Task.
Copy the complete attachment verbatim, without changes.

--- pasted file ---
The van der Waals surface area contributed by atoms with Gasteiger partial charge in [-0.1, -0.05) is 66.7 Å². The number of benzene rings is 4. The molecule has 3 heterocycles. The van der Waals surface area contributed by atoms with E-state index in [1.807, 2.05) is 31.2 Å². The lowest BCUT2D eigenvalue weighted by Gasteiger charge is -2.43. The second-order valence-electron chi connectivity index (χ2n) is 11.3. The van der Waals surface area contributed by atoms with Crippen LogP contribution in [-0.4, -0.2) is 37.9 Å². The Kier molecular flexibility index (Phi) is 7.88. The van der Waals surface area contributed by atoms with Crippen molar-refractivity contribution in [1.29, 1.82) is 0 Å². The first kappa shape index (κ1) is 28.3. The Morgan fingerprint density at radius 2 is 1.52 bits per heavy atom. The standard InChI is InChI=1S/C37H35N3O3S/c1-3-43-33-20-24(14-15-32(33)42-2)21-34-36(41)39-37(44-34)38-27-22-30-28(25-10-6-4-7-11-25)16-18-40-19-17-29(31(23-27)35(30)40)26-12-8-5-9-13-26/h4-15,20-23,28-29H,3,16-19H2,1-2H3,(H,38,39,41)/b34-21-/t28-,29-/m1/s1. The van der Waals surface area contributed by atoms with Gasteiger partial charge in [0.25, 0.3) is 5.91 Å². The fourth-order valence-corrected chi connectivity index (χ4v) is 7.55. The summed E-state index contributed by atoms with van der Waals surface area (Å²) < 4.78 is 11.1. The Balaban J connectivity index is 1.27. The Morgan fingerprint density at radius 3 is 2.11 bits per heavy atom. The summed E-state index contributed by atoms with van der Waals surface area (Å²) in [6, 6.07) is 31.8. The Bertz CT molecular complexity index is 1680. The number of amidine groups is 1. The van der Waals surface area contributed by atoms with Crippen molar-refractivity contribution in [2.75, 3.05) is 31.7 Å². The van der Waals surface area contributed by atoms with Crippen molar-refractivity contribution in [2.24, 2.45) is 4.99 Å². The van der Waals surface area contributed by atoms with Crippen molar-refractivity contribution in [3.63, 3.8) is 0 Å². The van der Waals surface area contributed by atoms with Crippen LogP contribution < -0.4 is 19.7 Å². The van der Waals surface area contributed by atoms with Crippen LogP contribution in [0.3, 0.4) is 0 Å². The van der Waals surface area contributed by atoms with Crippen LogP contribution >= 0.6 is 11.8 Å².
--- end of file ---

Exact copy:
The van der Waals surface area contributed by atoms with Gasteiger partial charge in [-0.1, -0.05) is 66.7 Å². The number of benzene rings is 4. The molecule has 3 heterocycles. The van der Waals surface area contributed by atoms with E-state index in [1.807, 2.05) is 31.2 Å². The lowest BCUT2D eigenvalue weighted by Gasteiger charge is -2.43. The second-order valence-electron chi connectivity index (χ2n) is 11.3. The van der Waals surface area contributed by atoms with Crippen LogP contribution in [-0.4, -0.2) is 37.9 Å². The Kier molecular flexibility index (Phi) is 7.88. The van der Waals surface area contributed by atoms with Crippen molar-refractivity contribution in [1.29, 1.82) is 0 Å². The first kappa shape index (κ1) is 28.3. The Morgan fingerprint density at radius 2 is 1.52 bits per heavy atom. The standard InChI is InChI=1S/C37H35N3O3S/c1-3-43-33-20-24(14-15-32(33)42-2)21-34-36(41)39-37(44-34)38-27-22-30-28(25-10-6-4-7-11-25)16-18-40-19-17-29(31(23-27)35(30)40)26-12-8-5-9-13-26/h4-15,20-23,28-29H,3,16-19H2,1-2H3,(H,38,39,41)/b34-21-/t28-,29-/m1/s1. The van der Waals surface area contributed by atoms with Gasteiger partial charge in [0.25, 0.3) is 5.91 Å². The fourth-order valence-corrected chi connectivity index (χ4v) is 7.55. The summed E-state index contributed by atoms with van der Waals surface area (Å²) < 4.78 is 11.1. The Balaban J connectivity index is 1.27. The Morgan fingerprint density at radius 3 is 2.11 bits per heavy atom. The summed E-state index contributed by atoms with van der Waals surface area (Å²) in [6, 6.07) is 31.8. The Bertz CT molecular complexity index is 1680. The number of amidine groups is 1. The van der Waals surface area contributed by atoms with Crippen molar-refractivity contribution in [2.75, 3.05) is 31.7 Å². The van der Waals surface area contributed by atoms with Crippen molar-refractivity contribution in [2.24, 2.45) is 4.99 Å². The van der Waals surface area contributed by atoms with Crippen molar-refractivity contribution in [3.63, 3.8) is 0 Å². The van der Waals surface area contributed by atoms with Crippen LogP contribution < -0.4 is 19.7 Å². The van der Waals surface area contributed by atoms with Crippen LogP contribution in [0.3, 0.4) is 0 Å². The van der Waals surface area contributed by atoms with Crippen LogP contribution >= 0.6 is 11.8 Å².